in the New London, Ct area. Good volume in a 16'4" package and relatively nimble for a beamy boat. Kept my sailboat at the mouth of the Thames and canoed in Fishers Island several times with my son. Ground swell from the Race was a magical feel in the dark. Calm conditions only, generally dusk/nightfall or early morning before the wind pipes up.
    Used my Dagger Reflection 15' on trips as the Swift wouldn't fit on the cabin top, but that boat was for anchorages only if tandeming, solo we brought it to the beach for modest swell surfing. 420 pounds combined weight; we're each 210.

  • Bigger canoe Bigger windage
    I too paddle a canoe on the north shore. You absolutely have to pick your days and keep an eye to the weather.

    I started in a Mad River Explorer, a 16' tandem. With a weeks worth of gear that is a tolerable if slow solo. A partner would make that a reasonable tandem. With just me and my lunch there's not much boat below the waterline so I was at the mercy of what ever breeze came along.
    These days I mostly use a Bell Magic solo. That is still 16' but it's lower and narrower so it sits deeper in the water and the wind doesn't push me around as much. Plenty of room for gear but none for a buddy.
  • several options
    You can always have a custom cover made that you can snap in place, or get a Rob Roy with a spray skirt, or check out the new Wenonah Canak...
  • Do you have float bags?
    -- Last Updated: Mar-05-13 1:16 PM EST --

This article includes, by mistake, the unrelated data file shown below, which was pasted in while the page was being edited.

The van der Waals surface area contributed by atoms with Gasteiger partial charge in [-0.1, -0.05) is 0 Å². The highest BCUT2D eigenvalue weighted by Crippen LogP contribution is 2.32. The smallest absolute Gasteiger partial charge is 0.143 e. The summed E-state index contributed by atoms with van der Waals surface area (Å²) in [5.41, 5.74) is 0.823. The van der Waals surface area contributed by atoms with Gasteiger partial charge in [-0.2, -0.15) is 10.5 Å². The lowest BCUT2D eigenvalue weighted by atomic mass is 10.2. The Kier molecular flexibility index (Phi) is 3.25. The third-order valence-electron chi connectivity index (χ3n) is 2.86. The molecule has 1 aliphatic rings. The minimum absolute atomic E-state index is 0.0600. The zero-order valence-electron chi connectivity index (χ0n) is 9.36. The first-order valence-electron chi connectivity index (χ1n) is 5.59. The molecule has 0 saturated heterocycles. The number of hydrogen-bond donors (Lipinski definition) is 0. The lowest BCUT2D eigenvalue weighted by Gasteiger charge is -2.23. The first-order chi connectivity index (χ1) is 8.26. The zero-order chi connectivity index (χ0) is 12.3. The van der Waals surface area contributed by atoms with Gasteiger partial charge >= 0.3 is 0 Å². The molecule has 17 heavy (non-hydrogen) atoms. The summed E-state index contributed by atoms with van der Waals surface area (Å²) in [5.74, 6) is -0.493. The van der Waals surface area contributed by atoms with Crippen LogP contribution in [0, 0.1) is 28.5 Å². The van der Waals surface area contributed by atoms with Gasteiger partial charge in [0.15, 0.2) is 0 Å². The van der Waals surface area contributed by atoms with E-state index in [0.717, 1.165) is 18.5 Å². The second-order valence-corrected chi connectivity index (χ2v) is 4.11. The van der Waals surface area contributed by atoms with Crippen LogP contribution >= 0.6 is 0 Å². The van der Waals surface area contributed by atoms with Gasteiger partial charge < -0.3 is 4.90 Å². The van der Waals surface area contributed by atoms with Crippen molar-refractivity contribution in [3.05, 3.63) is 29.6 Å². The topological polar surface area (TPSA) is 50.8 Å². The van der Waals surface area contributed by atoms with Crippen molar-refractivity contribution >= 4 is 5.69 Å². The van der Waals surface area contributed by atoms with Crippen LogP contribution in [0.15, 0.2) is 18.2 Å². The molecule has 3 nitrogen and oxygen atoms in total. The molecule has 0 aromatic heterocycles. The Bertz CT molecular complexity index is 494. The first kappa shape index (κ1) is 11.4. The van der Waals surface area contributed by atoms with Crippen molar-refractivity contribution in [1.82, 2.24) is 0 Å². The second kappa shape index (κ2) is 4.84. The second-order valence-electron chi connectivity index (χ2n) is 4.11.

Biggest single factor for handling a canoe capsize and er-entry is flotation. I've spent significant unsuccessful time practicing recoveries in canoes without float bags, and my conclusion is that even if you have a boat you can get away with it in it's still not a good idea offshore. It gets too tiring without those big pockets of air. Float bags for this purpose are not cheap, but for open water it is the only way to go.

    I suspect that you are also greatly underestimating the cargo capacity of a full out sea kayak. Yes, there are packing tricks. Tent poles may have to go in separate from the tent and rain cover, 6 packs have to be broken up and the beer cans/bottles have to be packed in smaller clusters etc. But people have spent most of a summer camping out of a kayak, in areas requiring significant gear and clothing like around Greenland.

    I can't figure out what kind of camping would be beyond your reach in a sea kayak if you took the time to figure out how to paddle it and handle on-water emergencies.